I really like Windows 7 release candidate: it is everything that Vista should have been and more. It runs on low spec hardware, it is slick, looks good and it Just WorksTM
in so many ways. I have it installed on an old 1.6GHz single core laptop and yet, even with Aero Glass enabled, it feels faster than my dual-core 2.5GHz main machine. Being a fan of the Dock on OS X machines, I really like the new taskbar too. I have one major gripe with it though: you cannot pin the recycle bin to it. If you try to, it gets hidden away by the Windows Explorer icon that is already there and is accessible only through right-clicking on that icon.
Help is at hand though with this one failing of Windows 7. It is possible to add the recycle bin to the taskbar (and have it support drag and drop). In short, the solutiuon is to create a new toolbar that contains a shortcut to the recycle bin. Full details can be found on sevenforums. See below for the results:
It’s nearly summer time and so it’s nearly time to start planning for a very special beach event: Flash on the Beach. This great Adobe Flash-related event returns to Brighton for its fourth year on the 20th – 23rd September.
If previous years are anything to go by, expect a fun mix of presentations ranging from the awe-inspiring, artistic and inspirational to the informative and educational. Previous years have seen presentations on designing adverts and using the “power user” features of Photoshop, through to building your first Flex app and some good best practices for software development.
Tickets are on sale now. The earlier you buy, the cheaper they are. In previous years they have all sold out too. Leave it too late and you’ll be left kicking empty bear cans on Brighton beach whilst everyone else enjoys the Flash on the Beach party. So get yourself over there now and sign up to join in.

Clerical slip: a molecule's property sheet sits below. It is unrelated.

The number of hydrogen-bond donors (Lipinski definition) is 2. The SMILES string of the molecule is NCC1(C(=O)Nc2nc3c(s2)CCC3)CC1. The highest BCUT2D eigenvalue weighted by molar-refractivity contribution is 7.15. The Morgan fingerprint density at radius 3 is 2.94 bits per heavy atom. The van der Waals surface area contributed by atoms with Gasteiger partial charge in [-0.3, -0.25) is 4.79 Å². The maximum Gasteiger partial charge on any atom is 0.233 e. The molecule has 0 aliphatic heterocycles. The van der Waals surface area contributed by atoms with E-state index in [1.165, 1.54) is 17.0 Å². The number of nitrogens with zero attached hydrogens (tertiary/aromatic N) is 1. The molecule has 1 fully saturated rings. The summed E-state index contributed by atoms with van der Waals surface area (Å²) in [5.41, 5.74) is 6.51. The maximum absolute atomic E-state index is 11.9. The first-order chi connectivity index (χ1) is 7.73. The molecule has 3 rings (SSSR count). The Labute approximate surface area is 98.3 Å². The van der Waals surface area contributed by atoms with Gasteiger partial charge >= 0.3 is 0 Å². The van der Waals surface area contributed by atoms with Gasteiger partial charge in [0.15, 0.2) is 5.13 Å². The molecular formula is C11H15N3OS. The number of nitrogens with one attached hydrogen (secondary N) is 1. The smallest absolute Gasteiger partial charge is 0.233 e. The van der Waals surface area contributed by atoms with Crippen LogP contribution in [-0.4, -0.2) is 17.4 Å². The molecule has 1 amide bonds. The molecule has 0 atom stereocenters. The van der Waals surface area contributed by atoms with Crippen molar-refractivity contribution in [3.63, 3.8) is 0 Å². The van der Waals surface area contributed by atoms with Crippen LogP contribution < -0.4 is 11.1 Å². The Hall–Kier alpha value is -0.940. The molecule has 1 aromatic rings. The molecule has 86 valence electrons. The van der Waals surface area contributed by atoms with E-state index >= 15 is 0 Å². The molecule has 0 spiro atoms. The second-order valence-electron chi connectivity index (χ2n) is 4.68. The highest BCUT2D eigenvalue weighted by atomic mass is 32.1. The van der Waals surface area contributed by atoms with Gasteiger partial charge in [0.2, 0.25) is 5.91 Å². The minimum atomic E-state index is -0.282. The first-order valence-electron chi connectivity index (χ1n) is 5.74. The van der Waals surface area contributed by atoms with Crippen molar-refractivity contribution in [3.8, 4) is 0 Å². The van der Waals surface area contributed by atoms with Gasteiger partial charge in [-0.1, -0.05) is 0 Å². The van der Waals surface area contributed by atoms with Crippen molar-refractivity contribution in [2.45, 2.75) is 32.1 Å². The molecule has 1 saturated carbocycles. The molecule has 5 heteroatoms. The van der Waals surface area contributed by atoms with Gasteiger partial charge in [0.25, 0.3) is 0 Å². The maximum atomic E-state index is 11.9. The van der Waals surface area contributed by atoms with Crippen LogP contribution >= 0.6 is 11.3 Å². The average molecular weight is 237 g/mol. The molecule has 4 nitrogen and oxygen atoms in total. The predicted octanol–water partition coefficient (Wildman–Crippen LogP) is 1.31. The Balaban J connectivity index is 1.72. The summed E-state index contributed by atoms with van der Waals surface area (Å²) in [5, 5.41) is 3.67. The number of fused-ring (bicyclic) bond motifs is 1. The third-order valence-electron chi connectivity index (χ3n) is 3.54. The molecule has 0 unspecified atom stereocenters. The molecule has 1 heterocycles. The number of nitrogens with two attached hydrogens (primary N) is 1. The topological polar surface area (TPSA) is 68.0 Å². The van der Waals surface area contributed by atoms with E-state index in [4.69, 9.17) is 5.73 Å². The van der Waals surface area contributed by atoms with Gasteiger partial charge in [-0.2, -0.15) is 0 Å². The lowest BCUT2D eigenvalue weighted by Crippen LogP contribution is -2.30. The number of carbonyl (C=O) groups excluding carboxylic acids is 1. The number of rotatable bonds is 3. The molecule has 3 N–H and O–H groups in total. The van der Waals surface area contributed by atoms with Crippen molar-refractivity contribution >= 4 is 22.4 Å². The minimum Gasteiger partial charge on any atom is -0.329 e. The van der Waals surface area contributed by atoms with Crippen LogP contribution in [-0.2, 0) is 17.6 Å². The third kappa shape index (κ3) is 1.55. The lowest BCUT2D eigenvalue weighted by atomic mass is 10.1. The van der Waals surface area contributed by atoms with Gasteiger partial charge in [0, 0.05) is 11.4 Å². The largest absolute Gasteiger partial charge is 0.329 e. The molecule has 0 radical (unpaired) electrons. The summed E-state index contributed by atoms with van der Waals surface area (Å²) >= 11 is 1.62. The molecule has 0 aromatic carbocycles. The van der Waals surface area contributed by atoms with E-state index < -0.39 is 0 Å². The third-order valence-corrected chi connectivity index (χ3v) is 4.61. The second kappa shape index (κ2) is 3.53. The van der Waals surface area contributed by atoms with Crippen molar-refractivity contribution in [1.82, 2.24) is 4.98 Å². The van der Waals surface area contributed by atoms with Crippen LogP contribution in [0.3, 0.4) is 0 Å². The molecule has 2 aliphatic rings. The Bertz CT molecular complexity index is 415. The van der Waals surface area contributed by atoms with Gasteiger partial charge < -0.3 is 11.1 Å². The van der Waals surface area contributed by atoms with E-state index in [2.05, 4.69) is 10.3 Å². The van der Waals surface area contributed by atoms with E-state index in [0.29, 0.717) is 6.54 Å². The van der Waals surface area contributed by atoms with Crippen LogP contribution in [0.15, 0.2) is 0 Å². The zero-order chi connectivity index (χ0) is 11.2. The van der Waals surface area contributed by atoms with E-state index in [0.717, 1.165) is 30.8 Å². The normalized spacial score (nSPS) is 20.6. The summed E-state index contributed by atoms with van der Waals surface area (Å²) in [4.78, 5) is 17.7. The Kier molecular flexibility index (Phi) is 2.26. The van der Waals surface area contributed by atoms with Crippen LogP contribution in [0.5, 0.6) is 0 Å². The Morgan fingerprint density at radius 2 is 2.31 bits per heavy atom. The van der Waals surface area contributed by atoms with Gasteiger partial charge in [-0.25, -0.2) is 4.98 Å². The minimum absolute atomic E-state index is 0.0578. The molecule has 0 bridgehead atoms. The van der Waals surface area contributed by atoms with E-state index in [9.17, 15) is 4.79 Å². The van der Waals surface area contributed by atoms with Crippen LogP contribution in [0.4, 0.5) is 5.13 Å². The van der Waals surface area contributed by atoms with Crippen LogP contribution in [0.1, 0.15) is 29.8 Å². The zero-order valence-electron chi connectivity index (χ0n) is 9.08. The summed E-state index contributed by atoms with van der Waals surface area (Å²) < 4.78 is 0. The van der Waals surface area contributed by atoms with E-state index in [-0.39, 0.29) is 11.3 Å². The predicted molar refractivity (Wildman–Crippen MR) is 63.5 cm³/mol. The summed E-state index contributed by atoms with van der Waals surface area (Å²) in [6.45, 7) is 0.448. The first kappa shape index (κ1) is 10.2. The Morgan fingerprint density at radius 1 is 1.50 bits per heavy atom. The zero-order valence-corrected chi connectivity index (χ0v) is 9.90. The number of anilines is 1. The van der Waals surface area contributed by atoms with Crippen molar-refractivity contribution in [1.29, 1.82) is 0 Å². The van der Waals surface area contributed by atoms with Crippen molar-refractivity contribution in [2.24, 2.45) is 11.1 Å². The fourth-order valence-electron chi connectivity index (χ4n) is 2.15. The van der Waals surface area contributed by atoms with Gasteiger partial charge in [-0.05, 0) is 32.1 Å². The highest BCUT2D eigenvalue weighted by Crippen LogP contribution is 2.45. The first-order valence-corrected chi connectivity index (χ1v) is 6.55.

ps, getting naked and really flashing is not advised. Doug McCune discovered what happens when you take your clothes off at Flex360 this year. You have been warned… 🙂
Last Friday, Adobe announced that Flex Builder 4 will actually be called Flash Builder
. As many folk use Flex Builder to create non-Flex SWFs, it does make sense. Remember Flex is little more than just a bunch of ActionScript classes after all, so Adobe could well have been limiting sales of Flex Builder with its old name.
What seems odd though is that there seem to be no plans to rename the Flex SDK at the same time. The Flex SDK is equally inappropriately named as it contains all of the core Flash classes, the compiler, ASDoc generator etc, as well as the Flex classes. Also without a change to the Flash Pro designer tool, confusion will continue to reign as Adobe will have two products called Flash Pro and Flash Builder Pro respectively. Such a half-baked name change smacks of some poorly thought-out marketing decision at too low a level within the company.
Another oddity of the name change is with regard to trademarks. According to the Adobe website, the fully qualified name of Flex Builder is the ridiculously cumbersome Adobe® Flex® Builder™. Presumably Adobe will try to slap a trademark on Flash Builder too. I’m no lawyer, so may be wrong here, but I suspect that as existing products using the name Flash Builder have been around for years, the TM on Adobe’s Flash Builder will mean little more than “Totally Meaningless”. See a4desk.com and the flashbuilder tool on tucows for example. Third party software houses will presumably therefore be free to use the term in their products too. Given how anal Adobe normally are over trademarks, I’m surprised at the name choice therefore.